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Cornell student's startup, Aunt Flo's Kitchen, aims to destigmatize menstrual health dialogue

Photo of Cramp Bites, a product from Aunt Flo's Kitchen.
Armita Jamshidi
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Armiti Jamshidi
Aunt Flo's Kitchen, founded by Cornell junior Armita Jamshidi, is a business that provides natural solutions for menstrual discomfort through its flagship product, Cramp Bites. Jamshidi aims to transform the conversation around menstrual health.

Armita Jamshidi, a junior at Cornell University studying women’s health and computer science, has a few things on her mind.

"I actually have an exam on Tuesday," she said.

But for Jamshidi, unlike her peers, the exam might be one of the less stressful things going on in her life. That’s because the 20-year-old recently launched a full-fledged business, a project that emerged while participating in a women's entrepreneurship program at Cornell.

Armita Jamshidi, founder of Aunt Flo’s Kitchen, proudly displays Cramp Bites, a product inspired by her grandmother’s holistic remedies for menstrual discomfort.
Armita Jamshidi
/
Armita Jamshidi
Armita Jamshidi, founder of Aunt Flo’s Kitchen, proudly displays Cramp Bites, a product inspired by her grandmother’s holistic remedies for menstrual discomfort.

“I completely accidentally stumbled upon it, and I didn't really know what it was,” she said. “But I applied, and so I did the program, and I got more and more interested — especially as we started doing a lot of customer discovery and figuring out what a really big problem is that we want to try to solve.”

As Jamshidi delved deeper into the program, her academic curiosity began to intersect with a longstanding personal struggle that had reached a critical turning point.

"At the beginning of sophomore year, my period cramps got so bad that I fell out of consciousness, and I went to the emergency room," she said.

This frightening health ordeal propelled Jamshidi to create Aunt Flo’s Kitchen, a venture offering snacks infused with ingredients that she says address menstrual pain, drawing upon Iranian traditional medicine. Melding her health struggles with her cultural roots, Jamshidi’s business takes a contemporary approach to ancient Iranian healing traditions.

A group of Cornell students share Cramp Bites, symbolizing a united front in the movement to destigmatize menstrual health conversations.
Armita Jamshidi
/
Armita Jamshidi
A group of Cornell students share Cramp Bites, symbolizing a united front in the movement to destigmatize menstrual health conversations.

"Cornell's been really, really helpful. Their Entrepreneurship Center is growing really fast. It's great to be in that environment," she said.

Inspired by her Iranian grandmother’s recipes, Jamshidi's snacks, called Cramp Bites, are crafted from what she says are healing ingredients, such as dates, walnuts, and tahini, along with spices like saffron and cinnamon.

"I do believe that menstrual care should be accessible to everyone," she said. "There's a lot of barriers, so I'm really trying my best to grow and also tackle those barriers."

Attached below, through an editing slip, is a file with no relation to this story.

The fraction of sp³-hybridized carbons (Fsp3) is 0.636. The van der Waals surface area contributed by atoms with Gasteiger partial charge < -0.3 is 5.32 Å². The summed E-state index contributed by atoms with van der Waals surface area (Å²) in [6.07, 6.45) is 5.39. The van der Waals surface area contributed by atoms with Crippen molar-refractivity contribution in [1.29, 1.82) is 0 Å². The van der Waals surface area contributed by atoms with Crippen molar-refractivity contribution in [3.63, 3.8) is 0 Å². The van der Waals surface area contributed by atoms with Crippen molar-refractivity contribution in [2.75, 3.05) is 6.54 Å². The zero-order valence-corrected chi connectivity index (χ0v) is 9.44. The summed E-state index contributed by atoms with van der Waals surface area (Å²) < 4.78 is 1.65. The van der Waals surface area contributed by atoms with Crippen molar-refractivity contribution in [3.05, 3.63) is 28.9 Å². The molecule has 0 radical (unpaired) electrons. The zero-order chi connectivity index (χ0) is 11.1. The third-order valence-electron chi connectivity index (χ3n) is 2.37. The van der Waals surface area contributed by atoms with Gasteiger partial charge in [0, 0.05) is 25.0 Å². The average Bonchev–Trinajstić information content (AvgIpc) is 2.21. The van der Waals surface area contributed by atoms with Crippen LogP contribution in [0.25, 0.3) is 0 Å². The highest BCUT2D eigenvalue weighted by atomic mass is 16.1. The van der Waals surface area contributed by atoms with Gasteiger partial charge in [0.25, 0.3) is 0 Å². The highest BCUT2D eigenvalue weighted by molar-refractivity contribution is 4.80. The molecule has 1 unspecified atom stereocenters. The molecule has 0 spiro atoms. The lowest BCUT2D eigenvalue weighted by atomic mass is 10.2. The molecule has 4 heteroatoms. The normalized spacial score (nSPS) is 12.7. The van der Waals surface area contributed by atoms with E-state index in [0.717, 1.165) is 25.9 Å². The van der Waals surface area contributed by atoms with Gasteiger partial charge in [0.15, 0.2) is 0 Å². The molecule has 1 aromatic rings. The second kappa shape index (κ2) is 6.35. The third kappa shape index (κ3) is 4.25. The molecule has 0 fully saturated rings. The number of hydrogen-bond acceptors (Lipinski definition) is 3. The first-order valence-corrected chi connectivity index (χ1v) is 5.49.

But Aunt Flo’s Kitchen is more than just a business venture; it's also a platform for social change. Jamshidi envisions that one day, it can be a means to provide employment opportunities for refugees from the Middle East.

"Ultimately, I want to sponsor people from the Middle East to come to the U.S. if they want to and provide well-paying jobs for them to help make the product — and also work on the business side," she said.

Currently available in six retailers in Ithaca and online, Jamshidi's next goal is to have Aunt Flo’s Kitchen products carried at larger chains like Wegmans, thereby increasing accessibility to what she says is natural menstrual pain relief.

She's also committed to making a social impact, offering free packs of her products through the Gender Equity Resource Center at Cornell, furthering her mission to enhance accessibility to menstrual care and promote discussions on menstrual health.

Armita Jamshidi in action, crafting Cramp Bites in the kitchen, blending passion and purpose to revolutionize menstrual healthcare.
Armita Jamshidi
/
Armita Jamshidi
Armita Jamshidi in action, crafting Cramp Bites in the kitchen, blending passion and purpose to revolutionize menstrual health care.

As she navigates the complexities of entrepreneurship and academia, Jamshidi remains driven by a vision that extends beyond business success.

"You hear a lot about traditional Chinese medicine ... but not a lot about Iranian traditional medicine," she said.

Jamshidi hopes that Aunt Flo’s Kitchen combines tradition with innovation to provide relief to her customers and highlight the role of entrepreneurship in driving positive change.

But before she finds a way to solve a stigmatized health problem, Jamshidi needs to find a way to study for her upcoming exam.

Jasmin Singer is the host of WXXI’s Weekend Edition and Environmental Connections, as well as a guest host for Morning Edition, All Things Considered, and Connections.